Tuesday, July 24, 2012

"Red skin syndrome" hyped, but real

A while ago I got a news alert linking to a disturbing press release claiming that topical steroids, commonly prescribed to treat eczema, were in some cases intensifying disease symptoms.

From the release:
Using mild over-the-counter hydro-cortisone creams to a range of prescription steroid creams, one's skin can become addicted in less than two weeks of usage and develop worsening symptoms that appear to the [sic] be simply spreading Eczema. However the problem is worsening from the medication.
Press releases usually contain news. So what is news here? The release was published by a 501 (c) (3) nonprofit called “The International Topical Steroid Addiction Network,” founded by a dermatologist, Marvin Rapaport, and Kelly Palace, a former patient of Rapaport's. Rapaport practices in Beverly Hills, California.

It's not news that strong steroids are bad for you. But I hadn’t heard of the phenomenon described by ITSAN before. As I always do when I hear of unfamiliar scientific or medical concepts, I turned to PubMed, the NIH’s database of published papers. I performed searches for "topical steroid addiction," "corticosteroid addiction," and "steroid addiction." In my experience, well-established concepts leap out of PubMed with thousands of hits.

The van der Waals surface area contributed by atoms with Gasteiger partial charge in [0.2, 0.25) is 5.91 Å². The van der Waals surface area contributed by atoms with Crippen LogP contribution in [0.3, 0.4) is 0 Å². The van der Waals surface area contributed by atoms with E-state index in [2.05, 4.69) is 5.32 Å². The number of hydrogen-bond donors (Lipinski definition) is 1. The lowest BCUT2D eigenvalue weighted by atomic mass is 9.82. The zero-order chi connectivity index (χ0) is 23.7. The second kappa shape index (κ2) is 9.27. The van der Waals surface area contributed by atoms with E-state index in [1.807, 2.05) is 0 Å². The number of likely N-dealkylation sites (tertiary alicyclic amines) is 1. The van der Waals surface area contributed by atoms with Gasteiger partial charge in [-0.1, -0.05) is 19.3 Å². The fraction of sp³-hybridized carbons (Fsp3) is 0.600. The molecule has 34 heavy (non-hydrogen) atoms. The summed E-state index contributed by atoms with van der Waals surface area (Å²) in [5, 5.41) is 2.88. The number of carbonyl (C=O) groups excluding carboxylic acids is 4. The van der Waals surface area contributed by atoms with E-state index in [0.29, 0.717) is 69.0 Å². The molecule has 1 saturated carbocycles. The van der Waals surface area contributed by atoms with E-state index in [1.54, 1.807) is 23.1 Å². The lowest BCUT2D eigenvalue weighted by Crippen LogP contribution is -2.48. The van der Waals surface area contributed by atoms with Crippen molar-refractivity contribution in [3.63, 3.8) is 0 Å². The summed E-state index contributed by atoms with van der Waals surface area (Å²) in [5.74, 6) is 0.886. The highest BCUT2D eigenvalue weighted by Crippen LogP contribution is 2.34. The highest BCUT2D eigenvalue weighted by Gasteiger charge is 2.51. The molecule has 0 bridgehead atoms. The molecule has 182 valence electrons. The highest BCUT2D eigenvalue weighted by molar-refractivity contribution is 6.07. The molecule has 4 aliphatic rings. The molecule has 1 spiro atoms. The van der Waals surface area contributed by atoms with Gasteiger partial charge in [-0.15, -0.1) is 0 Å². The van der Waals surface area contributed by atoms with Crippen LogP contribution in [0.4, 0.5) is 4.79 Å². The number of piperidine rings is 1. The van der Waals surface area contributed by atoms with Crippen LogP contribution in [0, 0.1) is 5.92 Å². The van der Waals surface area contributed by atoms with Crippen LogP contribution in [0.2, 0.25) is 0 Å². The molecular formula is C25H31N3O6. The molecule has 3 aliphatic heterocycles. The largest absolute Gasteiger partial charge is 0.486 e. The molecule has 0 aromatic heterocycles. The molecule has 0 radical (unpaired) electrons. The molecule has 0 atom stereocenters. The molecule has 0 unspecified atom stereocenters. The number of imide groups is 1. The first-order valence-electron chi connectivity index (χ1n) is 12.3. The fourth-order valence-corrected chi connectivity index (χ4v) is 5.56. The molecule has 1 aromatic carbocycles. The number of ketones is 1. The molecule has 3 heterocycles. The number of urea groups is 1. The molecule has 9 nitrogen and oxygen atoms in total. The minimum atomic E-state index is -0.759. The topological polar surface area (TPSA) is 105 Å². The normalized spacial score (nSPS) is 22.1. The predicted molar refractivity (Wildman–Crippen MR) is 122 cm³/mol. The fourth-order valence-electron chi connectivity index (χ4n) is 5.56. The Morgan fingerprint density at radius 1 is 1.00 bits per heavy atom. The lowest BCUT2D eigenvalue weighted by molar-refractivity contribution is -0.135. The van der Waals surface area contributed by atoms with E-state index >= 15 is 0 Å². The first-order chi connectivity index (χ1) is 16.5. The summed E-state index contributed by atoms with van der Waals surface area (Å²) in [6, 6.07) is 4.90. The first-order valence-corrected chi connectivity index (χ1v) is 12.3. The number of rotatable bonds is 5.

Topical steroid addiction just barely surfaced above the noise at first. It’s hard to find, but it’s there—in three papers by Rapaport. 

But then, as I dug around, more results began to appear. The problem is that the papers all use different words to describe the central condition, which (on the face at least) is most precisely labeled “steroid-induced rosacealike dermatitis,” commonly called “red skin syndrome.” A review for practicing physicians can be found here.

The first case of red skin syndrome was reported in 1957. So “topical steroid addiction,” as described by ITSAN, is a real, if not new, condition. I don’t know how many patients it affects, but according to some PubMed results I found, it is well-known in India and China, where it may be emerging because stronger steroids are now being more widely prescribed--and perhaps more casually used.

In my opinion ITSAN’s site is garish and alarmist (do they really need that banner image of a crying girl?) and their focus on Rapaport comes across as promotional. In the "About Us" section, they ask:
Could the reason for this huge increase [in the incidence of eczema in the West over the past 30 years] be the use of topical steroids causing Steroid Induced (spreading) Eczema, an iatrogenic (adj.where a medical treatment causes a condition) skin disease?
In a word: no. But the information on the FAQ section of their site looks useful. If you think topical steroids are your biggest problem, then why not stop cold turkey and see if you experience the flareup and cooldown that seem to be typical of addiction?

28 comments:

  1. Great post. I noticed the large amount of press around this "issue" suddenly and based on personal experience, I wondered if it was just hype over a made-up condition (I've used varying strengths of topical corticosteroids on and off for my entire life and never experienced anything like this). The site seemed rather silly and unprofessional and I found the use of the term "addiction" to be problematic. True addiction often includes a mental addiction, which isn't the same with a topical cream the way it would be with a narcotic. So, taking a break is a easy way to address the perceived issue. It does seem rather alarmist and it's unfortunate that they're taking advantage of the existing misconceptions about topical steroids to collect funds.